Application Due Date: Monday, August 12, 2019
SAMHSA is accepting applications for the Mental and Substance Use Disorder Practitioner Data (Prac-Data) grant. The purpose of this program is to provide comprehensive data and analysis on individuals who comprise the prevention and treatment fields to address mental and substance use disorders. The goal of the program is to provide valid data on the existing practitioners and usable information to SAMHSA on which to make policy and planning decisions.
SAMHSA plans to issue 1 grant of up to $1,000,000 for up to 3 years.
Application Due Date: Friday, August 16, 2019
SAMHSA is accepting applications for the Mental and Substance Use Disorders Prevalence Study (MDPS). In 2017, an estimated 35.4 million adults (14.3 percent) in U.S. households had a mental illness in the past year, and 18.7 million had a substance use disorder (SUD), while 8.5 million had both a mental disorder and SUD (co-occurring disorders). Of those with a mental illness, 11.2 million adults (24.0 percent) had serious functional impairment (serious mental illness [SMI]) that interfered with or limited one or more major life activities. Only 33% of those living with SMI received the care they needed. These data highlight that mental illness, particularly SMI, is a significant public health problem with substantial unmet treatment needs in the United States. However, current surveillance systems leave several gaps in the understanding of these issues. These gaps focus on two vital areas:
- Lack of an accurate estimate of the numbers of Americans affected by the most seriously impairing disorders (e.g., psychotic disorders such as schizophrenia and schizoaffective disorder, severe affective disorders including major depression and bipolar disorder)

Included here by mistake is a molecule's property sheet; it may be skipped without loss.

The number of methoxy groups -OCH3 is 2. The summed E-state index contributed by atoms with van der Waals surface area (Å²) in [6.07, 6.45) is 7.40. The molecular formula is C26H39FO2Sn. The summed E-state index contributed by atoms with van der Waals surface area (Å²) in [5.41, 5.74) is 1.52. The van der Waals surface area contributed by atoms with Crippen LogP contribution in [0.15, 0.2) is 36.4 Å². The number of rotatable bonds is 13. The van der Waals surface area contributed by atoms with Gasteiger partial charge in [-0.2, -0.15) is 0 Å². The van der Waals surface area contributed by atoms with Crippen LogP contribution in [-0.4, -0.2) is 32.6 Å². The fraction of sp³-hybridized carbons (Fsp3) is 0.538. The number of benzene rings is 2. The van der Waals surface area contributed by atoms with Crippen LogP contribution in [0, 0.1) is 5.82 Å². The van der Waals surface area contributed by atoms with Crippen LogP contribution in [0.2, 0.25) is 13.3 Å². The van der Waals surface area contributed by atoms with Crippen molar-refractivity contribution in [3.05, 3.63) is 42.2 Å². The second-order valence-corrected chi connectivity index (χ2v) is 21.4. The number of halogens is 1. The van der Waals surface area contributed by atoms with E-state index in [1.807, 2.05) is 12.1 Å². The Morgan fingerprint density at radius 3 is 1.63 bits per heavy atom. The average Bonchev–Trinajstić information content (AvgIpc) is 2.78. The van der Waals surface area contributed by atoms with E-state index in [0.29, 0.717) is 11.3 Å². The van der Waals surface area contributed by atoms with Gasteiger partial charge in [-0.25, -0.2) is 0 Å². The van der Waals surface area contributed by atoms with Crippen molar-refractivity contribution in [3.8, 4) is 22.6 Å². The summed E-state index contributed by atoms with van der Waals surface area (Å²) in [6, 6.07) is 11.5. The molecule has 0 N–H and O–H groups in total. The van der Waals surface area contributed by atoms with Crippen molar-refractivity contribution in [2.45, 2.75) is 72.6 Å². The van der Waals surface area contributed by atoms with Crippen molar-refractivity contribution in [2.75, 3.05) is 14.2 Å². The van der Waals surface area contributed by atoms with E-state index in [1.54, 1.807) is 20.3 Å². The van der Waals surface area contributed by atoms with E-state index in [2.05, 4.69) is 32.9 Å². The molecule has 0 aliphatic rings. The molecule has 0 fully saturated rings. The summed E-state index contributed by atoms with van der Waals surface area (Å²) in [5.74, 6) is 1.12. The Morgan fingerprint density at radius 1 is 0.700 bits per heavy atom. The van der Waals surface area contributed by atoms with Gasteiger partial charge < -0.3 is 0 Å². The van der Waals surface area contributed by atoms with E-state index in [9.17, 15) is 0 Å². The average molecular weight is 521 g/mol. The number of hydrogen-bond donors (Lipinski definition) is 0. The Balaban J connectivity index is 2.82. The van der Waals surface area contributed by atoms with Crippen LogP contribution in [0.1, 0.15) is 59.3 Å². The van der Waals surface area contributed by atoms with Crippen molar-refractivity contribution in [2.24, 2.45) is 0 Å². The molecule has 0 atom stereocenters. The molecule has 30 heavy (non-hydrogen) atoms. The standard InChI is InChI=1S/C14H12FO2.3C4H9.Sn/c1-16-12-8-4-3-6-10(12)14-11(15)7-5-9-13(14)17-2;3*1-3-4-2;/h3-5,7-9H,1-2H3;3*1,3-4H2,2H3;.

- Lack of the inclusion of critical populations who do not reside in households (e.g., homeless, institutionalized, incarcerated populations) in the estimates for mental and substance use disorders
The purpose of this grant program is to ensure that these gaps in surveillance are addressed through a pilot program which assists in estimating the actual number of individuals living with mental and substance use disorders, including those of the greatest severity.
SAMHSA plans to issue 1 grant of up to $30,000,000 for up to 3 years.
Capital Development and Operation of Part 822 Opioid Treatment Programs (OTPs) within New York State
Application Due: September 12, 2019
The New York State Office of Alcoholism and Substance Abuse Services (NYS OASAS) announced the release of a Request for Proposals (RFP) to establish up to 350 new Opioid Treatment Program (OTP) slots in counties throughout New York State excluding those counties in New York City. These new slots will be placed in areas that do not currently have OTP Services, or have limited capacity.
- Capital funding is available to establish up to 350 Part 822 Opioid Treatment Program(s) (OTP) slots in counties within New York State (NYS), excluding those counties in New York City, that do not currently have existing OTP services or have limited capacity.
- Priority will be given to those bidders seeking to establish an OTP in a county(ies) with the highest percentage of county residents seeking OTP services outside the county.
- Capital funding amounts will be determined and made by OASAS after the Successful Bidder(s) project(s) are determined to be feasible; their capital project costs are determined to be economical and within available appropriation authority; and the Division of the Budget approval is received. If a Bidder’s proposal(s) is selected for funding and the project is determined not feasible for cost, site control or other reasons, OASAS reserves the right to select the next qualified Bidder(s) on the list.
- Bidders must submit a proposal(s) for a minimum of 100 OTP slots per site, up to a maximum total of 350 OTP slots.
- No operational funding is available under this RFP. OASAS may provide start-up funding to the Successful Bidder for reasonable and necessary costs to implement the program.
Eligible Applicants: OASAS community-based voluntary agencies that operate one or more OASAS-certified program(s); hospitals that operate one or more OASAS-certified program(s); and Local Governmental Units (LGUs) that operate one or more OASAS certified program(s).